As the population of the world’s cities grows, so too does resource and energy use as well as waste generation. We can combat these issues with a circular economy that uses nature as a template.
With partnerships between landowners, the government and businesses, South Africa can invest in its wetlands and boost the country's potable water reserves.
The enthusiasm for recycling water that Australians had at the height of the drought little more than a decade ago has waned.
Cities relied entirely on conserving and recycling water to get through the last big drought. We now have desalination plants, but getting the most out of our water reserves still makes sense.
Chemicals poured down the sink or pumped into the atmosphere can eventually end up in the groundwater, which means less available fresh water for us to use.
While making small volumes of pure water in a lab is possible, it’s not practical. The reaction is expensive, releases lots of energy, and can cause really massive explosions.
Glenn R. Specht-grs photo/Shutterstock
Experiments into the effectiveness of conservation can help us learn what works best.
Water researchers (like Dr Mary Lundeba and Esther Lee, pictured here at work in Zambia) need more support.
African governments must focus on developing and supporting highly-skilled water professionals.
Cape Town is doing an outstanding job of managing residential water use.
There is an increasing demand for water in cities like Cape Town. The current drought exacerbates this. But there are ways to use and save water sustainably.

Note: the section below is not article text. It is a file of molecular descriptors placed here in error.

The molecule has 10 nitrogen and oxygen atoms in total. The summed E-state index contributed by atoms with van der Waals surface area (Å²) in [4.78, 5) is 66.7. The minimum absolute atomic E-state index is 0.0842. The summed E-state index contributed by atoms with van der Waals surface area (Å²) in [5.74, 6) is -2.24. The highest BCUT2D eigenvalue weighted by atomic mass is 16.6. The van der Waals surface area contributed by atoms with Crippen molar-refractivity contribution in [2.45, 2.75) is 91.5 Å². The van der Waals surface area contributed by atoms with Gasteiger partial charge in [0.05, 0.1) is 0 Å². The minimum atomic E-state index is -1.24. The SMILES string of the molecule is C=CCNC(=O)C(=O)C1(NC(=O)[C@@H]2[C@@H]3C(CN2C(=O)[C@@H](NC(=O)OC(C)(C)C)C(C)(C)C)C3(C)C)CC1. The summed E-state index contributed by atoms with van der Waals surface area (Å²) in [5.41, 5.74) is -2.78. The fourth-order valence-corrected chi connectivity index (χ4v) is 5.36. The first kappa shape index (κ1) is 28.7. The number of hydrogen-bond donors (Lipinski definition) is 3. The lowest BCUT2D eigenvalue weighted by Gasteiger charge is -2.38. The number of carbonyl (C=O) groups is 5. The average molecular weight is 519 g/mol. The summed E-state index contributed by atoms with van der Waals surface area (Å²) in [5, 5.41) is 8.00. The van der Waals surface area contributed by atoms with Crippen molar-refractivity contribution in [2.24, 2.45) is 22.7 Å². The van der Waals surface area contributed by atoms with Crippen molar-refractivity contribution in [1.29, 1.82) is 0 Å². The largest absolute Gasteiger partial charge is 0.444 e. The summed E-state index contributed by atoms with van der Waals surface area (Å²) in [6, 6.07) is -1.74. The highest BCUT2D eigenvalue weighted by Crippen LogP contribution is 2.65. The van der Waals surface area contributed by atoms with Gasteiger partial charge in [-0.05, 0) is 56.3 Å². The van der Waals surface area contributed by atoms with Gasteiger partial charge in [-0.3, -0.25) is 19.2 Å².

Lake Powell, photographed April 12, 2017. The white ‘bathtub ring’ at the cliff base indicates how much higher the lake reached at its peak, nearly 100 feet above the current level.
The Colorado River supplies water to millions of people and irrigates thousands of miles of farmland. New research warns that climate change is likely to magnify droughts in the Colorado Basin.
Barkindji protest outside Parliament in Canberra.
For the Barkindji people, the Darling River has been a symbol of Aboriginal survival since colonial times. Now, the once busy NSW town of Wilcannia is in danger of losing its water.
Silver Lake, Wasatch watershed, Utah.
With a future of droughts looming for the US West, Utah’s Wasatch watershed offers a good model that combines conservation with nature-based recreation.
The Murray-Darling: a complex river system with a complex set of regulations to match.
AAP Image/Caroline Duncan Photography
Water isn't straightforward. And by putting the Nationals in charge of policy for water assets like the Murray-Darling Basin, the government will trigger a complex round of bureaucratic musical chairs.